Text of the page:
He called himself Sir Maejor Page but his real name was Tyree Conyers-Page. He started to make a name for himself as an Atlanta-area activists in 2015 and founded an organization called Black Lives Matter of Greater Atlanta. For most of the past several years his efforts to promote the organization weren’t terribly successful, but that all changed after the killing of George Floyd and the police shooting of Rayshard Brooks. This summer BLM of Greater Atlanta benefited from a huge influx of donations totaling nearly half-a-million dollars.

Page ran a Facebook page called Black Lives Matter of Greater Atlanta and solicited money through a GoFundMe account, the FBI said in a news release.

Between April 2018 and May 2020, the the group’s balance never exceeded $5,000, but donations started pouring in earlier this year after George Floyd’s death at the hands of Minneapolis police, officials said. Black Lives Matter of Greater Atlanta raised nearly $470,000 between June and August, and the funds were transferred to an account that was owned and operated by Page.

What Page apparently didn’t know is that someone had tipped of the FBI about him more than a year before. That same person then went back to the FBI once the money started pouring in this summer:

According to the complaint, back in April 2019, a witness tipped off the FBI that Conyers-Page may have been using the Black Lives Matter of Greater Atlanta (BLMGA) non-profit organization to make money.

More than a year later in June 2020, that same witness went back to the FBI showing that the BLMGA organization Conyers-Page founded – a splinter group that was never recognized as a representative of the official Atlanta Black Lives Matter organization – was receiving donations from it’s official Facebook page. The page, which was registered with the social media company as a non-profit, was cleared to receive donations because of that, even though Conyers-Page’s organization had lost its tax-exempt status in 2019.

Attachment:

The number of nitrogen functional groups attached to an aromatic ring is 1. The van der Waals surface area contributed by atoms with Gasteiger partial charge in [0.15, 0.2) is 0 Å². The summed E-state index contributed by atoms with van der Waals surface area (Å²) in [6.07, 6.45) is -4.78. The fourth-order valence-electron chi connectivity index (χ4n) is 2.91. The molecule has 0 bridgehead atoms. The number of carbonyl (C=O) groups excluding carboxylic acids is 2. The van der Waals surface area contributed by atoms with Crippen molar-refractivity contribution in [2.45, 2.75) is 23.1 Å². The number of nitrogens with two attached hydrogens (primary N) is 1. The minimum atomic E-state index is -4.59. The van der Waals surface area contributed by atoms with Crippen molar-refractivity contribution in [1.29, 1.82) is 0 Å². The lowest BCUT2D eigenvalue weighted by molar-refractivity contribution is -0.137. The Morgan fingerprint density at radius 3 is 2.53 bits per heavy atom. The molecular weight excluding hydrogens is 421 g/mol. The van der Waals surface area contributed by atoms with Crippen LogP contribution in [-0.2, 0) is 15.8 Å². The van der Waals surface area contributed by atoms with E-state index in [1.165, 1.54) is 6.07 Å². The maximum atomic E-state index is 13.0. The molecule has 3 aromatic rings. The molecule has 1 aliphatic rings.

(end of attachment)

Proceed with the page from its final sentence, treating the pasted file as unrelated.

While all of this was happening, Page was boasting about his newfound success on livestream videos. According to the complaint he had no job and no other source of income. An ATM card linked to his BLM organization’s bank account is what he used to pay for things:

Numerous videos and livestream videos were posted to Page’s personal social media pages showing himself in what appeared to be newly purchased clothing, hotel rooms, and office space in Atlanta. Several audio statements are made by Page in the videos boasting about the money he has, his tailored suits, his nice cufflinks and “$150 dollar ties,” and boasting about “my room way up at the top…at the top top…they put the bottom feeders on these floors….”

In summary, Page has spent over $200,000 on personal items generated from donations received from the BLMGA social media page with no identifiable purchase or expenditure for social or racial justice.

According to the complaint, none of the money Page’s group raised was spent on any social justice cause. The big-ticket item from Page’s $200,000 spending spree was a house which he bought in Toledo. A friend claimed that Page had bought the house on behalf of another group he was part of and intended to make it into a shelter for victims of domestic abuse. But he was apparently living there at least some of the time.

Last Friday, Page was arrested by the FBI at the house and then FBI agents were seen pulling boxes of items and a flat screen TV out of the house. Here’s a local news report showing video of the raid. Below that is one of the videos Page uploaded to his YouTube channel in 2018.